Jer 31:33 For this is the covenant that I make, **With the house of Israel**, after those days, An affirmation of Jehovah, I have given **My law in their inward part**, And on their heart I do write it, And **I have been to them for God, And they are to me for a people**.
    Jer 31:34 And **they will not teach any more Each his neighbour, and each his brother, Saying, Know ye Jehovah, For they will all know Me**, from their least unto their greatest, An affirmation of Jehovah; For I pardon their iniquity, And of their sin I make mention no more.

    What to take note of:

    a) v. 31 tells us that this is a covenant to the two kingdoms, it says nothing directly about gentiles.

    b) The covenant is called חדשה meaning most typically something that is “brand new” and when functioning in the verb-piel stem it means to make “new” or “to renew”. But beings the word is functioning as an adjective here it simply means a “new” covenant.
    As a side note, the Dead Sea sect (the Yahad) understood the new covenant to be something that is renewed, probably based upon exegesis.

    c) V.32 tells us that this isn’t the same covenant that was made with their fathers.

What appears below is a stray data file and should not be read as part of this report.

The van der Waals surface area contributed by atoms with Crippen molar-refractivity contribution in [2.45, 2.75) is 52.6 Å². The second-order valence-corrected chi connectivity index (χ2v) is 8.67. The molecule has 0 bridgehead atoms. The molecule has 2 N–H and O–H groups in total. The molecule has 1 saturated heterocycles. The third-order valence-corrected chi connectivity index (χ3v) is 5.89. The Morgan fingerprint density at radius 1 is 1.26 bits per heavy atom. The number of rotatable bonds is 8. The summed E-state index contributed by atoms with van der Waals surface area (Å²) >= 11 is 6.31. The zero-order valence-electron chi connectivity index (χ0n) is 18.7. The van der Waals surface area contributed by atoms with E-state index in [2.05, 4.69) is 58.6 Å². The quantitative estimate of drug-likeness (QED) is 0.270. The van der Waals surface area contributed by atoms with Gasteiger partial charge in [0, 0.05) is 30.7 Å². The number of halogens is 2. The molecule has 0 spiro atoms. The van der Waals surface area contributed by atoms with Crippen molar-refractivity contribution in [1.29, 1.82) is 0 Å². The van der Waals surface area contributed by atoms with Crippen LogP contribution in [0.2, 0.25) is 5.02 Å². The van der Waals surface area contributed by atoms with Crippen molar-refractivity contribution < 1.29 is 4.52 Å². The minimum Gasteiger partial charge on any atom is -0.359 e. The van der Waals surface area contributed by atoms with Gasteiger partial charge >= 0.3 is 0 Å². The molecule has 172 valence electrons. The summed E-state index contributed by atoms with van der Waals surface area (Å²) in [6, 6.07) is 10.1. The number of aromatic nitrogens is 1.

d)V.33 specifically describes the covenant’s stipulations upon the people of the house of Israel aka Ephraim. These are the scattered ten tribes of the north.

    e) V.33 says that ADONAI’s Torah will be inside of the people of the House of Israel.It will be written upon their hearts. Being pagan and assimilating, they were carried away to forever lose out on the Torah. And because only a select few were into proselytizing they couldn’t be a light to the nations where Ephraim has been scattered. So Yeshua and his emissaries were the men to do the job.
    **Side Note**: Notice that when the text speaks about the *TORAH* it ONLY mention Ephraim. Why? Simple. Because Judah never stopped keeping Torah! Judah is still a people, and Judah still have ADONAI to them as GOD. It was Ephraim that needed all of these reparations.

    f) Regarding Ephraim (The house of Israel) V.33 says “they shall be to Me as a people” and “I will be to them for GOD”. They weren’t to the Holy One as a people, nor was He their GOD. These were they which were exiled by the Assyrians and these were they which Yeshua came to restore (Matthew 10:6; 15:24; John 11:49-54). These are the seed of Ephraim that would be the “multitude of the nations” (Gen 48:19) because they were scattered and mingled into the nations. Through them Abraham’s blessing of GOD would become literally true(Gen. 22:18), and through Yeshua’s message reaching them it would become spiritually true as well (Gal. 3:16).